Imagine how much simpler upcoming holiday preparations would be if you had your own personal grocery shopper roaming through the abundant Ralph’s Thriftway aisles, selecting the best produce, the freshest meats, and everything you need to make amazing holiday meals.
All you have to do is shop in the comfort of your own home using a simple, secure website, and then select a time to pick up your haul (five days a week). One stop at the convenient drive-through at Ralph’s Thriftway, where an online shopping specialist rings you up and loads your trunk, all while you wait in your dry, cozy car. And if you have the kids or pooch with you, they even receive a cookie or dog treat.
Stress-free grocery shopping – even at the heart of the holiday rush? It doesn’t have to just be a Christmas wish.
Ralph’s Thriftway has been offering its online personal shopping service for six years. The personalized program is always a stress-reliever but never more so than at the height of holiday craziness, when grocery shopping often dominates an endless to-do list.
And though it may sound like an indulgence, more and more people are finding the convenience – and its minimal fee of just $5.95 per order, no matter the size – to be practical and absolutely worth doing on a regular basis.
Locally owned and operated, Ralph’s Thriftway makes the experience a very personalized one, with two online shopping specialists on staff who take the time to get to know each customer, gather and ring up every order, and then place all items directly in customers’ cars.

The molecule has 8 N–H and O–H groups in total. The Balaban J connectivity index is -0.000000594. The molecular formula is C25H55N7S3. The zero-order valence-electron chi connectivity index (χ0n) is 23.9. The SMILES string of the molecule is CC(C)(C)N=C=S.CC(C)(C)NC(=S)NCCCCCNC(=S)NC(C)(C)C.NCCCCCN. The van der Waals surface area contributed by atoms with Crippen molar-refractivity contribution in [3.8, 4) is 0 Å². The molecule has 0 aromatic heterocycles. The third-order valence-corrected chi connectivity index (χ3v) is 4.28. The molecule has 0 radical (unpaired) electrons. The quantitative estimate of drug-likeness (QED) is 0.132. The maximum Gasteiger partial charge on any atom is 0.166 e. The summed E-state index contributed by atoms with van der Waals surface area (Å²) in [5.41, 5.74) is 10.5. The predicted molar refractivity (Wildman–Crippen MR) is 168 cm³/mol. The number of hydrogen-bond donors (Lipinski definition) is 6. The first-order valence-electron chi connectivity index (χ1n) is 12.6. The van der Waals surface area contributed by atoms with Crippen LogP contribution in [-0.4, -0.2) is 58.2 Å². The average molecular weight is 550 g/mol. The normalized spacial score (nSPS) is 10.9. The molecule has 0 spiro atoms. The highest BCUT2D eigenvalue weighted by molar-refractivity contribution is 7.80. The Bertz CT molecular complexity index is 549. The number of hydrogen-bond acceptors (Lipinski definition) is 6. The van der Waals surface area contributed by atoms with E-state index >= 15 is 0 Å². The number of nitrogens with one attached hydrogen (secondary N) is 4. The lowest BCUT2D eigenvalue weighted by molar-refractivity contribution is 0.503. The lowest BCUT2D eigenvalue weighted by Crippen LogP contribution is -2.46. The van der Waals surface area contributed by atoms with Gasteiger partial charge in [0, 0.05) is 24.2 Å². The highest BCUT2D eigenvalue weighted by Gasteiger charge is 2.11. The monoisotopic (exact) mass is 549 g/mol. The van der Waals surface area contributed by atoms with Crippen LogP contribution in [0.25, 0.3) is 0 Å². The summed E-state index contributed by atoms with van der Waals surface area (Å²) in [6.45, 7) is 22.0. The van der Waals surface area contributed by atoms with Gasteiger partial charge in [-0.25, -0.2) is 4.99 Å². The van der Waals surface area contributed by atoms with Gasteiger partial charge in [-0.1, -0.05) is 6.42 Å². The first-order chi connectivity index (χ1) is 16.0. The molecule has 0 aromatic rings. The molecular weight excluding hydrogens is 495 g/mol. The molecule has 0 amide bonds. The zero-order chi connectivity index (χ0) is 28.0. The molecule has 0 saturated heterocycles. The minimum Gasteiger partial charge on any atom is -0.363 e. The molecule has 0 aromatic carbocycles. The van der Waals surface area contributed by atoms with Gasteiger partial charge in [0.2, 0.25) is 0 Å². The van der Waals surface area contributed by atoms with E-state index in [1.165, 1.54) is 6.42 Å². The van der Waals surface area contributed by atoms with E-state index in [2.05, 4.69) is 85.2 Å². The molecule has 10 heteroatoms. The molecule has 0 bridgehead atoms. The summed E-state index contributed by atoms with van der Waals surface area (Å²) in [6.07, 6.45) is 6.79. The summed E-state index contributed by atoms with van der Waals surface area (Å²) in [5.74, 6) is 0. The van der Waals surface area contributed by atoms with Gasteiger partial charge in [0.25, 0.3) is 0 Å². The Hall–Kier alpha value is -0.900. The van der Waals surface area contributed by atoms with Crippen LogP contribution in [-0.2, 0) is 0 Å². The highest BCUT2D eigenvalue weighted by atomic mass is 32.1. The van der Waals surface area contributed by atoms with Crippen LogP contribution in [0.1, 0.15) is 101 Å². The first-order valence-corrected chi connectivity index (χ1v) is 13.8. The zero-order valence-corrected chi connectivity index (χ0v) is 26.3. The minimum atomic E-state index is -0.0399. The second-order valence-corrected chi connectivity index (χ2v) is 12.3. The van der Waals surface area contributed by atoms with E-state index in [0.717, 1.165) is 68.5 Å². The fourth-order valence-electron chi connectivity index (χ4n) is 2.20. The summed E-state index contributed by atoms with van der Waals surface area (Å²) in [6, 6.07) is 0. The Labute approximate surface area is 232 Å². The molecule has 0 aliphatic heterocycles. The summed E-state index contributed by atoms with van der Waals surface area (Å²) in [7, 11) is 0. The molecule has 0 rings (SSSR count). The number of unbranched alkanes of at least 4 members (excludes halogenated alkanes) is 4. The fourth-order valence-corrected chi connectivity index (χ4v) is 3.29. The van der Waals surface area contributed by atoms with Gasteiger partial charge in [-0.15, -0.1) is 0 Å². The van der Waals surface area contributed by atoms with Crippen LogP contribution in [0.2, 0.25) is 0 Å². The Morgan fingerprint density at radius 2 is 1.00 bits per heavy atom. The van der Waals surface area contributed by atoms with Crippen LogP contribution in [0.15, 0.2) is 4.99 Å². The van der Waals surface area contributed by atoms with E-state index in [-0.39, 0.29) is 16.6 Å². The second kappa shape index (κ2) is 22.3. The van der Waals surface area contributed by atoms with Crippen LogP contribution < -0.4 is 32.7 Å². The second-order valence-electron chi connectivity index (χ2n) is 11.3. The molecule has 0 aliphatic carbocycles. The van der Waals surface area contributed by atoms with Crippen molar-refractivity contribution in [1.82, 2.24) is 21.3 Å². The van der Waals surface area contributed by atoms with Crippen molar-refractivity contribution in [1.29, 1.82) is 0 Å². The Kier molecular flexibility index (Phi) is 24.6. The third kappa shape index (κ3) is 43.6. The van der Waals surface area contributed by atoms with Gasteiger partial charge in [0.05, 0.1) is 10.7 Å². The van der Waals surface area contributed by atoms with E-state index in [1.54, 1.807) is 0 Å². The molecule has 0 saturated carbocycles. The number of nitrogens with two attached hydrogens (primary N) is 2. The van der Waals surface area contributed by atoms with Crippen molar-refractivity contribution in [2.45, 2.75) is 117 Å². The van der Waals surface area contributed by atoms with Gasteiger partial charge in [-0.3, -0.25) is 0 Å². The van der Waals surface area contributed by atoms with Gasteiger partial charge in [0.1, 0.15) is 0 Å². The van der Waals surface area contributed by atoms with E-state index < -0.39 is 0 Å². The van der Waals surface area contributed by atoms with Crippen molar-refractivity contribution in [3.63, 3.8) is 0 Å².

Shannon Martin is one of Ralph’s online shopping specialists. You may have noticed her, Palm Pilot-like device in hand, filling her green grocery cart with whatever her clients need.
“It’s a great tool but a lot of people aren’t aware of it,” she says of the online service. “It sounds like something luxurious, but in fact, it’s not; it’s a money-saving tool because there are no impulse buys. It also makes meal planning easier.”
The $5.95 fee is waived the first time a customer uses the online shopping service.
“I think it can be a little intimidating at first,” says Martin. People worry about not selecting the packages themselves, not feeling the produce or seeing the meat.
Many first-time online customers call the store to discuss the process, and Martin is quick to put them at ease.
“I say, ‘Look, I am trained and I try 100 percent to be you,’” she explains. She carefully selects every item as though she were buying it for herself. “I’m looking for bruises on apples, making sure that your bananas are exactly how you want them, whether that’s freckled or green. I’m also looking for deals.”
For instance, if Martin is searching for Challenge brand butter for a customer but sees a comparable butter on sale for two dollars less, she’ll go with the better deal – if she knows her customer would prefer her to.
“We’re a very small operation,” Martin says. “It’s just my co-worker Robin Audet and me. We get to know our customers.”
Martin loves her job and likes learning what new customers like and how best to fulfill their orders.
“It’s also awesome to shop for someone you’ve been waiting on for a long time,” she says. “I know that a certain customer likes her bananas really green. And if we’re all out of green bananas, I know she’s not going to want any.”
For those shoppers who aren’t as open to substitutions, Martin lists all of their choices and gives them a call to verify what – if anything – they’d like in the original item’s place.